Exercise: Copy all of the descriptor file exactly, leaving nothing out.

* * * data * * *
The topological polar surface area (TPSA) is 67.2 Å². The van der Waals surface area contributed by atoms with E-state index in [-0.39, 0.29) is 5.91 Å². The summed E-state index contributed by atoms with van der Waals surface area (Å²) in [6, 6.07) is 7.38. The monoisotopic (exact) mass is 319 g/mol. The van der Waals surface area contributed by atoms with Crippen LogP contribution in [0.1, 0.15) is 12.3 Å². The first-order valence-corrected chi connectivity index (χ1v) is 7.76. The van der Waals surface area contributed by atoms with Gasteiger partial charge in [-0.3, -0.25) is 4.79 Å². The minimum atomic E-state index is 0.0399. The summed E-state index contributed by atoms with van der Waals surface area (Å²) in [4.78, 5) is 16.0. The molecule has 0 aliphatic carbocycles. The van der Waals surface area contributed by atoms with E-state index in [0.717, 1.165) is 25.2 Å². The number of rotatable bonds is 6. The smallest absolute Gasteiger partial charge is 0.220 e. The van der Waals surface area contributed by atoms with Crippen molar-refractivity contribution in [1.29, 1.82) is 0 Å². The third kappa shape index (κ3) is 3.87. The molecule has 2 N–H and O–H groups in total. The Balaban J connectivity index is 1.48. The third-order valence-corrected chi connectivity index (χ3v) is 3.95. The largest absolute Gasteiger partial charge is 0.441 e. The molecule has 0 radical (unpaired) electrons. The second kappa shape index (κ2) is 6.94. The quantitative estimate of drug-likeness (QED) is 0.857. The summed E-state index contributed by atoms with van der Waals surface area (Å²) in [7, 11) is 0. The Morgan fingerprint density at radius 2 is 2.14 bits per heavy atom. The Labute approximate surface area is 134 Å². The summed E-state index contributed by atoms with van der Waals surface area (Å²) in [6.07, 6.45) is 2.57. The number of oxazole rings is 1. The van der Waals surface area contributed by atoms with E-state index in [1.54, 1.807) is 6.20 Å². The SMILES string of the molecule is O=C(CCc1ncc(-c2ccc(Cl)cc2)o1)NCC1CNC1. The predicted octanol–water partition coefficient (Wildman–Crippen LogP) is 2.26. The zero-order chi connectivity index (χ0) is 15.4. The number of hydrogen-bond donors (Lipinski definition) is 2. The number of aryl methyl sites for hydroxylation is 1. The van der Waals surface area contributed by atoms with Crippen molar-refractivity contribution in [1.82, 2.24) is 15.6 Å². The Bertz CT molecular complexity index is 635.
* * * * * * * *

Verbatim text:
The topological polar surface area (TPSA) is 67.2 Å². The van der Waals surface area contributed by atoms with E-state index in [-0.39, 0.29) is 5.91 Å². The summed E-state index contributed by atoms with van der Waals surface area (Å²) in [6, 6.07) is 7.38. The monoisotopic (exact) mass is 319 g/mol. The van der Waals surface area contributed by atoms with Crippen LogP contribution in [0.1, 0.15) is 12.3 Å². The first-order valence-corrected chi connectivity index (χ1v) is 7.76. The van der Waals surface area contributed by atoms with Gasteiger partial charge in [-0.3, -0.25) is 4.79 Å². The minimum atomic E-state index is 0.0399. The summed E-state index contributed by atoms with van der Waals surface area (Å²) in [4.78, 5) is 16.0. The molecule has 0 aliphatic carbocycles. The van der Waals surface area contributed by atoms with E-state index in [0.717, 1.165) is 25.2 Å². The number of rotatable bonds is 6. The smallest absolute Gasteiger partial charge is 0.220 e. The van der Waals surface area contributed by atoms with Crippen molar-refractivity contribution in [1.29, 1.82) is 0 Å². The third kappa shape index (κ3) is 3.87. The molecule has 2 N–H and O–H groups in total. The Balaban J connectivity index is 1.48. The third-order valence-corrected chi connectivity index (χ3v) is 3.95. The largest absolute Gasteiger partial charge is 0.441 e. The molecule has 0 radical (unpaired) electrons. The second kappa shape index (κ2) is 6.94. The quantitative estimate of drug-likeness (QED) is 0.857. The summed E-state index contributed by atoms with van der Waals surface area (Å²) in [7, 11) is 0. The Morgan fingerprint density at radius 2 is 2.14 bits per heavy atom. The Labute approximate surface area is 134 Å². The summed E-state index contributed by atoms with van der Waals surface area (Å²) in [6.07, 6.45) is 2.57. The number of oxazole rings is 1. The van der Waals surface area contributed by atoms with E-state index in [1.54, 1.807) is 6.20 Å². The SMILES string of the molecule is O=C(CCc1ncc(-c2ccc(Cl)cc2)o1)NCC1CNC1. The predicted octanol–water partition coefficient (Wildman–Crippen LogP) is 2.26. The zero-order chi connectivity index (χ0) is 15.4. The number of hydrogen-bond donors (Lipinski definition) is 2. The number of aryl methyl sites for hydroxylation is 1. The van der Waals surface area contributed by atoms with Crippen molar-refractivity contribution in [1.82, 2.24) is 15.6 Å². The Bertz CT molecular complexity index is 635.